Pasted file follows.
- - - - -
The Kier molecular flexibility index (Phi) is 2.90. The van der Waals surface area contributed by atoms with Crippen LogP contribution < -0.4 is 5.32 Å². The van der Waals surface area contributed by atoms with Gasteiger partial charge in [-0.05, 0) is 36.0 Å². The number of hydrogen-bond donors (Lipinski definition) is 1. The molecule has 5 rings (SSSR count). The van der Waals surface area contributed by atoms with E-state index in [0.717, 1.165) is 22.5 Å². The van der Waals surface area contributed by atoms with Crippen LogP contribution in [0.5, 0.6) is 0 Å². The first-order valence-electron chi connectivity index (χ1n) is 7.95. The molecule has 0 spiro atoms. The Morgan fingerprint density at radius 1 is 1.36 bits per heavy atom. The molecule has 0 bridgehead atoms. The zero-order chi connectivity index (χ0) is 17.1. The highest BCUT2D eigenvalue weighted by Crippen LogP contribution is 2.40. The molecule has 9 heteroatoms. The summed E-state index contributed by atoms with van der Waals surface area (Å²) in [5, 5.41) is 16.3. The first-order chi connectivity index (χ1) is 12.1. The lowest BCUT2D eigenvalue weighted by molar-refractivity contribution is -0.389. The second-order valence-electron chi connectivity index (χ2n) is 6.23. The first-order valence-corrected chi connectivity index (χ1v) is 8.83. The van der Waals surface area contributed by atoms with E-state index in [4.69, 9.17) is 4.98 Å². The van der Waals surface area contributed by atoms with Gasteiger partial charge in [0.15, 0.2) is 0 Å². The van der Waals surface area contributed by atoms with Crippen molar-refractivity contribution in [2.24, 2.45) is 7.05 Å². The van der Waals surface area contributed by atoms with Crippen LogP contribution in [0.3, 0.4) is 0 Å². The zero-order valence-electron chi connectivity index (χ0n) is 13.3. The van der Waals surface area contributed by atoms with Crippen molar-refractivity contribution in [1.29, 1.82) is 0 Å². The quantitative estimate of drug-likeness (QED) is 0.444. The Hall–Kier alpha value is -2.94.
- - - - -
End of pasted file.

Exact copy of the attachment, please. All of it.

The Kier molecular flexibility index (Phi) is 2.90. The van der Waals surface area contributed by atoms with Crippen LogP contribution < -0.4 is 5.32 Å². The van der Waals surface area contributed by atoms with Gasteiger partial charge in [-0.05, 0) is 36.0 Å². The number of hydrogen-bond donors (Lipinski definition) is 1. The molecule has 5 rings (SSSR count). The van der Waals surface area contributed by atoms with E-state index in [0.717, 1.165) is 22.5 Å². The van der Waals surface area contributed by atoms with Crippen LogP contribution in [0.5, 0.6) is 0 Å². The first-order valence-electron chi connectivity index (χ1n) is 7.95. The molecule has 0 spiro atoms. The Morgan fingerprint density at radius 1 is 1.36 bits per heavy atom. The molecule has 0 bridgehead atoms. The zero-order chi connectivity index (χ0) is 17.1. The highest BCUT2D eigenvalue weighted by Crippen LogP contribution is 2.40. The molecule has 9 heteroatoms. The summed E-state index contributed by atoms with van der Waals surface area (Å²) in [5, 5.41) is 16.3. The first-order chi connectivity index (χ1) is 12.1. The lowest BCUT2D eigenvalue weighted by molar-refractivity contribution is -0.389. The second-order valence-electron chi connectivity index (χ2n) is 6.23. The first-order valence-corrected chi connectivity index (χ1v) is 8.83. The van der Waals surface area contributed by atoms with E-state index in [4.69, 9.17) is 4.98 Å². The van der Waals surface area contributed by atoms with Gasteiger partial charge in [0.15, 0.2) is 0 Å². The van der Waals surface area contributed by atoms with Crippen molar-refractivity contribution in [2.24, 2.45) is 7.05 Å². The van der Waals surface area contributed by atoms with Crippen LogP contribution in [0.3, 0.4) is 0 Å². The zero-order valence-electron chi connectivity index (χ0n) is 13.3. The van der Waals surface area contributed by atoms with Crippen molar-refractivity contribution in [1.29, 1.82) is 0 Å². The quantitative estimate of drug-likeness (QED) is 0.444. The Hall–Kier alpha value is -2.94.